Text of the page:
Nigeria Magazine played a great intellectual role in advancing Nigerian cultural offering in those days before the advent of what is popularly called Cultural Studies today. Even today, all the volumes of past issues of Nigeria Magazine are treasures for anyone interested in Nigeria culture, as a scholar, administrator or even as a practitioner. I have a good number of Nigeria Magazine in my library which I consider a much valued cultural archival materials. What happened to Nigeria Magazine is what also happened to other such popular journals in the tertiary institutions in the 1980s and 1990s, when the publishing industry collapsed. If journals died in universities where they were the platforms for presenting research results, what could have happened to a Nigeria Magazine, situated in a government ministry? They say if gold rust what will iron do?
A friend of mine who recently retired from the Federal Ministry of Information and Culture and who was a desk officer at a point in time in the ministry overseeing Nigeria Magazine, reached me recently with the same question you are asking. I offered to him that it is possible to revive the magazine by bringing back that old synergy that made the magazine possible in the first place. That synergy is that between intellectual and research-minded civil servants and researchers and scholars in the academia. That cooperation brought about Nigeria Magazine and sustained it and other brilliant cultural initiatives that marked out that era. Go check the make of the public servants of that era and what they did with scholars and practitioners in the field. We still have people in the public service today with that mindset and skills set. We also have scholars, researchers and practitioners doing good work in the area of cultural studies. These set of people need to come together again to have a rebranded Nigeria Magazine that can have a name such as ‘Journal of Nigerian Cultural Studies’ and can be domiciled in the ministry, a fitting culture parastatal or in any of our notable public universities. That does not preclude any other institution or agency already running similar publication.
Many have argued that foreign culture agencies like the British Council (Britain), Goethe Institut (German), Alliance Francaise (French) have done more for Nigeria’s culture sector than whatever the entire federal Ministry of Culture and its counterparts in the states have done. Doesn’t this damning perception worry officials of the ministry?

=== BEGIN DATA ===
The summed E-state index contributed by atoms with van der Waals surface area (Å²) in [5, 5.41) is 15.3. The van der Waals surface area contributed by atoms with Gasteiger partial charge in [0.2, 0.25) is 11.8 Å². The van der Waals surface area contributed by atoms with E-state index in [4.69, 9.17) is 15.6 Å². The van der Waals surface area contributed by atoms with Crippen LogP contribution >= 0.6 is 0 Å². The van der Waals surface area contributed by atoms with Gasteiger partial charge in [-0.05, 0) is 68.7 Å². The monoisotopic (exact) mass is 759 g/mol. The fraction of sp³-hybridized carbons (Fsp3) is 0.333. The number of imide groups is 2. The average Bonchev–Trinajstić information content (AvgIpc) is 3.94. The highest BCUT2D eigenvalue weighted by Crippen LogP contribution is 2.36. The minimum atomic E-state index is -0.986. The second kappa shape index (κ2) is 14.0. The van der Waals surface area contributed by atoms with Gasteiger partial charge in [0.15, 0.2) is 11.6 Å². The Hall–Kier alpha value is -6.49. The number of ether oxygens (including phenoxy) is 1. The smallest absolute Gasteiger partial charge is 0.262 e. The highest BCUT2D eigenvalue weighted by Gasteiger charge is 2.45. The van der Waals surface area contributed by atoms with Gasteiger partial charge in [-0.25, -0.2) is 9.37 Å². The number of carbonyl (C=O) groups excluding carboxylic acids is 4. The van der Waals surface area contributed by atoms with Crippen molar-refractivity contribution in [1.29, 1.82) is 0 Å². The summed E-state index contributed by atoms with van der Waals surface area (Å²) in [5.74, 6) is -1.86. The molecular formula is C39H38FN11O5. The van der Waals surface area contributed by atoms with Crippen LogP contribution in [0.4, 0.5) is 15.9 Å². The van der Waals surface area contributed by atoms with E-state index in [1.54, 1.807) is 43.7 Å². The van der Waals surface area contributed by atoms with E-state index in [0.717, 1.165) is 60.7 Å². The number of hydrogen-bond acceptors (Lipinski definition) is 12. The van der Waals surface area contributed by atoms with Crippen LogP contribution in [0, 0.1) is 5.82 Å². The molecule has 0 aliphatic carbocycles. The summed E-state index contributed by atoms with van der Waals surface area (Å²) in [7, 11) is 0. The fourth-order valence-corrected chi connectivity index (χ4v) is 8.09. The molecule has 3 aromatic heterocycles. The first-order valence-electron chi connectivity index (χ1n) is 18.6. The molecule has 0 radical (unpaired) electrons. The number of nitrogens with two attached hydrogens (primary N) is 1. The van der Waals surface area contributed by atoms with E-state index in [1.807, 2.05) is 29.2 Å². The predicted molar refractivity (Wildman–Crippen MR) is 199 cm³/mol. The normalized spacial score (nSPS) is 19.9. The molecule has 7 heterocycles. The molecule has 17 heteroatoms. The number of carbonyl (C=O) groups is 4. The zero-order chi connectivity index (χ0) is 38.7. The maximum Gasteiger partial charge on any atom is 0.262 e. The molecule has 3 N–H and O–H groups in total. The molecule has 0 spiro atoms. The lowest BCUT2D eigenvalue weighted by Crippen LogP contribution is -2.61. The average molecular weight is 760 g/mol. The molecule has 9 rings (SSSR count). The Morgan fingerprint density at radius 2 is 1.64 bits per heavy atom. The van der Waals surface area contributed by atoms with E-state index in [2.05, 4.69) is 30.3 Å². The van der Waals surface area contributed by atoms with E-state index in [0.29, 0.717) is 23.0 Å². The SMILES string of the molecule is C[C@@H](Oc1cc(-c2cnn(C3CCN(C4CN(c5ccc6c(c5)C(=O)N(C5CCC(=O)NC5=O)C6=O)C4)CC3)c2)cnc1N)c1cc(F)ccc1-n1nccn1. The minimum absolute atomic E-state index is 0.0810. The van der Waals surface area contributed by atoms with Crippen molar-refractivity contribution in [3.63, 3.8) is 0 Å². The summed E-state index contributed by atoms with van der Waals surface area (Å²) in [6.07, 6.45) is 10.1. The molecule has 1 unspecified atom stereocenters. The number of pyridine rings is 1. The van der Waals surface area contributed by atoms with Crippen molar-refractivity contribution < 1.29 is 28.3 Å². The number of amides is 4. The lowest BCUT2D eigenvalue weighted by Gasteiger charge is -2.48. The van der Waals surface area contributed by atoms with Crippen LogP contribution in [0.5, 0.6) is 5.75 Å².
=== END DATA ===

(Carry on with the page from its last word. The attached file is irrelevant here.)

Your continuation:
Let me remind you at this point that I’m speaking here and since the beginning of this interview as Denja Abdullahi, not as an official or spokesman of any agency of government or the ministry. I am speaking purely from what I know, have participated in or read about as factual. This perception is not true. Yes, these foreign agencies have greatly helped our cultural practitioners, but they do what they do to also sell their own cultures and worldviews to us. They cannot love us more than we love ourselves. They will not leave their own cultures and propagate ours. I have just narrated how just one cultural project NAFEST has contributed a lot to Nigerian culture. Consider other cultural projects done year in year out by a number of government cultural agencies. Government at both the federal and states levels right up to the local government level have invested in Nigerian culture more than any foreign cultural agency and that is the truth. The problem with government sometimes is that it is not systematic in its activities or it does not follow through on some things because of its many commitments and the spreading thin of scarce resources. The perception you mentioned is mainly held by private sector independent culture operators who gravitate mainly towards those foreign agencies. They have their valid reasons and I would not blame them for that. What I think government should do to erase this perception is to do more of enabling and assisting independent culture producers in their various programmes and projects. Government cultural agencies should not be seen as contesting or competing in the field with independent culture producers. Government is an harnesser or shaper of resources for worthwhile national objectives.
And are there plans to engage more with Nigerian independent culture producers in all fields in near future?
Definitely, there should be as that is the way to go now.
The National Culture Policy has been dormant for ages whereas independent culture producers believe the document has the potential to revolutionise the sector, particularly the Endowment Fund for the Arts component of it. Why has the ministry remained mute about the policy?
This question should be answered by the ministry. All I know is that there is an extant cultural policy which has undergone several reviews with input from the private sector.
Culture producers played major roles in the First Republic, with being Wole Soyinka commissioned to produce A Dance of the Forest. What happened that distanced writers/artists from government such that even ANA’s yearly convention does not attract government’s interest and participation, etc?
Time has happened to everyone and to all things. We are a long way from the high end values that governed the First Republic you talk about. Nearly everything has degenerated, name it: politics, education, agriculture, manufacturing, etc. A new dynamics is at play in the world today and it has affected how government and the art world relate. Even the Soyinka’s A Dance of the Forests play, commissioned for 1960 independence celebration you mentioned had its problem then. It was never allowed to be performed because of the grim message embedded in it about Nigeria’s independence. Remember Ola Rotimi had similar problem when he was also commissioned to do a play for Nigeria’s 25th Independence Anniversary. He came up with Hope For the Living Dead and a government official somewhere thought that a play to celebrate Nigeria’s grand independence anniversary should not have anything to do with a lepers’ colony, which was the setting of Rotimi’ s play. Independent artists and writers are never anywhere in the world the best friends of governments for reasons we all know about. But government should know writers and artists are patriots and writers should be there to assist any government getting it right to do more for the people.